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Style: Folsom | El Dorado Hills

Shelf Life: Media from Then and Now for Readers in the Sacramento Region

Mar 29, 2017 12:56PM ● Published by Sharon Penny




Being sad and lonely never felt so lush, so theatrical, so …sprawled on a chaise lounge with smeared eyeliner. Portishead’s Dummy was the soundtrack to my first year of college, way back in 1994 when it was like a competition to be the saddest person in the room. (See also: Every 18-year-old in every decade.)


Mental Illness—Aimee Mann

Aimee Mann leans into her reputation for “downer” music and wrote a whole album of really sad, acoustic slow songs. And it’s pretty fantastic. Featuring a backing band that includes Jonathan Coulton, John Roderick and Ted Leo, you’ll find there’s a lot of warmth buried within these “sad songs.” 




Strange Fascination: Bowie: The Definitive Story by David Buckley

One of the few Bowie-sanctioned biographies that allowed access to many in his inner circle, Strange Fascination remains one of the best books about Bowie because of what it leaves out. This isn’t whispers in the back alley about childhood sadness and endless chapters about abandonment issues; it’s the music we care about, and that’s what Strange Fascination delivers with as much wham bam thank you ma’am as Ziggy himself.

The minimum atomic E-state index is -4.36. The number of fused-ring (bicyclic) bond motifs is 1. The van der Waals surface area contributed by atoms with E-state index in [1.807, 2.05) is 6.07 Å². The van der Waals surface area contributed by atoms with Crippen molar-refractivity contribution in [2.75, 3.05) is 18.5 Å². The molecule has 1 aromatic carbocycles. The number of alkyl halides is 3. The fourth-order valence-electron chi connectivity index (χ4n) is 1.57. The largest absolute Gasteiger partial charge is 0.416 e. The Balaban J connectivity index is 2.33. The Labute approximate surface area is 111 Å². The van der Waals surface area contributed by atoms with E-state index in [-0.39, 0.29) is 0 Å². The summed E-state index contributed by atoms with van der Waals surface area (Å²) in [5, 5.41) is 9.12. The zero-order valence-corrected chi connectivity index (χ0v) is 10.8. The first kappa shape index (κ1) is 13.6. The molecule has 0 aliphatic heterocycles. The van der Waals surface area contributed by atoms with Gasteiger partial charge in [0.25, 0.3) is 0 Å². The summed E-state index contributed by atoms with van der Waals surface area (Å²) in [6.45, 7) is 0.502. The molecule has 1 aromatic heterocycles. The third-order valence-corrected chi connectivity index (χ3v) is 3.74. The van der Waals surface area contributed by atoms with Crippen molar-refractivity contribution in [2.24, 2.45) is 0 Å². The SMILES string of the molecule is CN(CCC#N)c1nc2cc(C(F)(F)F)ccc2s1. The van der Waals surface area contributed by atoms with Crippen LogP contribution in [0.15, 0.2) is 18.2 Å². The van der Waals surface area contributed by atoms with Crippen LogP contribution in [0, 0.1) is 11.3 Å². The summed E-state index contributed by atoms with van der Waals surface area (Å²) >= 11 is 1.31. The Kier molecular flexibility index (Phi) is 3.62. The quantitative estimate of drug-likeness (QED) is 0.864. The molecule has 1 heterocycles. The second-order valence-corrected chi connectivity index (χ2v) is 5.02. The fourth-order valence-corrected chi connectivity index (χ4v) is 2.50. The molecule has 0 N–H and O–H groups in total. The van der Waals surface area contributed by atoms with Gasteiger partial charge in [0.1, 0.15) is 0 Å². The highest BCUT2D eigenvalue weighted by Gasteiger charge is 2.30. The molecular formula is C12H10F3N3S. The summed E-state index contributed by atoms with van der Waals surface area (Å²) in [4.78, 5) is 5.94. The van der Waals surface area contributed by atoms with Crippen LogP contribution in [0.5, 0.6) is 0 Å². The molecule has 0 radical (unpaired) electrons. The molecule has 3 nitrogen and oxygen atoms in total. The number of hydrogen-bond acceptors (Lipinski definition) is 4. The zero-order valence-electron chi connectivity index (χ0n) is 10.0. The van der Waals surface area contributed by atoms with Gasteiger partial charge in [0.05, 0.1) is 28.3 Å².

The Most Beautiful: My Life with Prince by Mayte Garcia

This tell-all tale from Prince’s first wife, Mayte Garcia, marks the one-year anniversary since our beloved purple genius left this earthly realm for the great stage in the sky. Garcia was married to Prince from 1996-2000, and the book covers the highs of their first meeting and courtship, to the tragic lows of losing their child, as well as giving a more personal, private portrait of the man who seemed so fascinatingly unknowable. 



 Down By Law

Jim Jarmusch’s second movie, 1986’s Down By Law is one of my favorite films of all time, a movie where an Italian tourist (Roberto Benigni), a down-and-out radio DJ (Tom Waits) and a pimp (John Lurie) wind up in a jail cell together and an adventure soon ensues. But like all Jarmusch movies, the description is barely the whole story—the layers of comedy, drama, melancholy and loneliness are bound up within the great performances on screen. The music’s great, too.   



I wish I could say I saw Adam Driver first, but everyone who watched Girls says that, while the rest of the world yells Kylo Ren(!) when they see him. Thanks to all this exposure, it’s now undeniably clear that Driver is a versatile and surprising actor. In the critically acclaimed Paterson he teams up with legendary director Jim Jarmusch for a small, simple, beautiful little inner-city movie.

By Sharon Penny

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